A woman presented to the emergency department with high liver enzyme levels and dark urine. She developed fever on day 2 of care, and then tested positive for the new coronavirus, researchers at Northwell Health, in Hempstead, New York, report.
The authors say the case, published online in the American Journal of Gastroenterology, is the first documented instance of a patient with COVID-19 presenting with acute hepatitis as the primary symptom before developing respiratory symptoms.
Prior data show that the most common early indications of COVID-19 are respiratory symptoms with fever, shortness of breath, sore throat, and cough, and with imaging results consistent with pneumonia. However, liver enzyme abnormalities are not uncommon in the disease course.
“In patients who are now presenting with acute hepatitis, people need to think of COVID,” senior author David Bernstein, MD, chief of the Division of Hepatology at Northwell Health, told Medscape Medical News.
In addition to Bernstein, Praneet Wander, MD, also in Northwell’s hepatology division, and Marcia Epstein, MD, with Northwell’s Department of Infectious Disease, authored the case report.
Bernstein said Northwell currently has the largest number of COVID-19 cases in the nation and that many patients are presenting with abnormal liver test results and COVID-19 symptoms.
He said that anecdotally, colleagues elsewhere in the United States are also reporting the connection.
“It seems to be that the liver enzyme elevations are part and parcel of this disease,” he said.
According to the case report, the 59-year-old woman, who lives alone, came to the emergency department with a chief complaint of dark urine. She was given a face mask and was isolated, per protocol.
“She denied cough, sore throat, shortness of breath, diarrhea, nausea, vomiting or abdominal pain,” the authors wrote. She denied having been in contact with someone who was sick.
She had well-controlled HIV, and recent outpatient liver test results were normal. Eighteen hours after she came to the ED, she was admitted, owing to concern regarding rising liver enzyme levels in conjunction with her being HIV positive.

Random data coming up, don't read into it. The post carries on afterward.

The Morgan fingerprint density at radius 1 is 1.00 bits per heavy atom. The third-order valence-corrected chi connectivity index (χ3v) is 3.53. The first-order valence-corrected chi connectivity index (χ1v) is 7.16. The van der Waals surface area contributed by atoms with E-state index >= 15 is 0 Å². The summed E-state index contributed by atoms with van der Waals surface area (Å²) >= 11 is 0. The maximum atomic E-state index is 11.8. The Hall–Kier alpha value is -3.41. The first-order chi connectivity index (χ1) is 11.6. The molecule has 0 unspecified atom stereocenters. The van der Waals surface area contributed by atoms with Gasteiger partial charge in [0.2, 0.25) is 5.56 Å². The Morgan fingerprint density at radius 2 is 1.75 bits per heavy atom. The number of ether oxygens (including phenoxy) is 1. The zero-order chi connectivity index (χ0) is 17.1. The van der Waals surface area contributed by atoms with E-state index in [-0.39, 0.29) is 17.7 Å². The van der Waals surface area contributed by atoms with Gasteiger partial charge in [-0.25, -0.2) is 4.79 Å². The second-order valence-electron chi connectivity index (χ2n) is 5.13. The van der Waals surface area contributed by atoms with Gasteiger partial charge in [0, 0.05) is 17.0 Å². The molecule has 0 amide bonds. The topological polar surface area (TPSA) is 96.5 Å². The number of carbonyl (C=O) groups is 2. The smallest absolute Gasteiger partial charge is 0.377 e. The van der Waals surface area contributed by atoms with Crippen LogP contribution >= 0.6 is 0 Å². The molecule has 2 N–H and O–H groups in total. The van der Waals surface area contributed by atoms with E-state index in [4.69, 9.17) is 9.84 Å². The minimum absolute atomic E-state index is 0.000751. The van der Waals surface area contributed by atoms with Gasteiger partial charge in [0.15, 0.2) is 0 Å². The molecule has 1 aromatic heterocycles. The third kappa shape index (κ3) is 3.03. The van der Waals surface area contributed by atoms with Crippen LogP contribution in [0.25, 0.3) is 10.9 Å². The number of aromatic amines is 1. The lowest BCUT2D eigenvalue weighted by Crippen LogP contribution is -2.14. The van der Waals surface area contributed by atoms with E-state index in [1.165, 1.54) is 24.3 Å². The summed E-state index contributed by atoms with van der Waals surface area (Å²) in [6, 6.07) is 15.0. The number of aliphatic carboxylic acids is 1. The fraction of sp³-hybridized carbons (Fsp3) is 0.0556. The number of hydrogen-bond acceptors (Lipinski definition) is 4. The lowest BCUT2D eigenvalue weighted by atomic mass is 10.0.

On presentation, her temperature was 98.9° F. There were no skin indications, lungs were normal, and “there was no jaundice, right upper quadrant tenderness, hepatomegaly or splenomegaly.”
Liver enzyme levels were as follows: aspartate aminotransferase (AST), 1230 (IU/L); alanine aminotransferase (ALT), 697 IU/L (normal for both is < 50 IU/L); alkaline phosphatase, 141 IU/L (normal, < 125 IU/L).
The patient tested negative for hepatitis A, B, C, E, cytomegalovirus, and Epstein-Barr virus. A respiratory viral panel and autoimmune markers were normal.
Fever Appeared on Day 2
She was admitted, and 18 hours after she came to the ED, she developed a fever of 102.2° F. A chest x-ray showed interstitial opacities in both lungs.
Nasopharyngeal samples were taken, and polymerase chain reaction test results were positive for the novel coronavirus. The patient was placed on 3 L of oxygen.
On post admission day 4, a 5-day course of hydroxychloroquine (200 mg twice a day) was initiated.
The patient was discharged to home on hospital day 8. The serum bilirubin level was 0.6 mg/dL; AST, 114 IU/L; ALT, 227 IU/L; and alkaline phosphatase, 259 IU/L.
According to Bernstein, it’s hard to tell in what order COVID-19 symptoms occur because people are staying home with other complaints. They may only present to the emergency department after they develop more typical COVID-19 symptoms, such as shortness of breath.
In this case, the patient noticed a darkening of her urine, “but if she had come the next day, she would have had fever. I think we just happened to catch it early,” Bernstein said.
He added that he saw no connection between the underlying HIV and her liver abnormalities or COVID-19 diagnosis.
Bernstein notes that most COVID-19 patients are not admitted, and he said he worries that a COVID-19 test might not be on the radar of providers in the outpatient setting when a patient presents with elevated liver enzymes levels.
If elevated liver enzyme levels can predict disease course, the information could alter how and where the disease is treated, Bernstein said.
“This is a first report. We’re really right now in the beginning of learning,” he said.
This article first appeared on Medscape.com.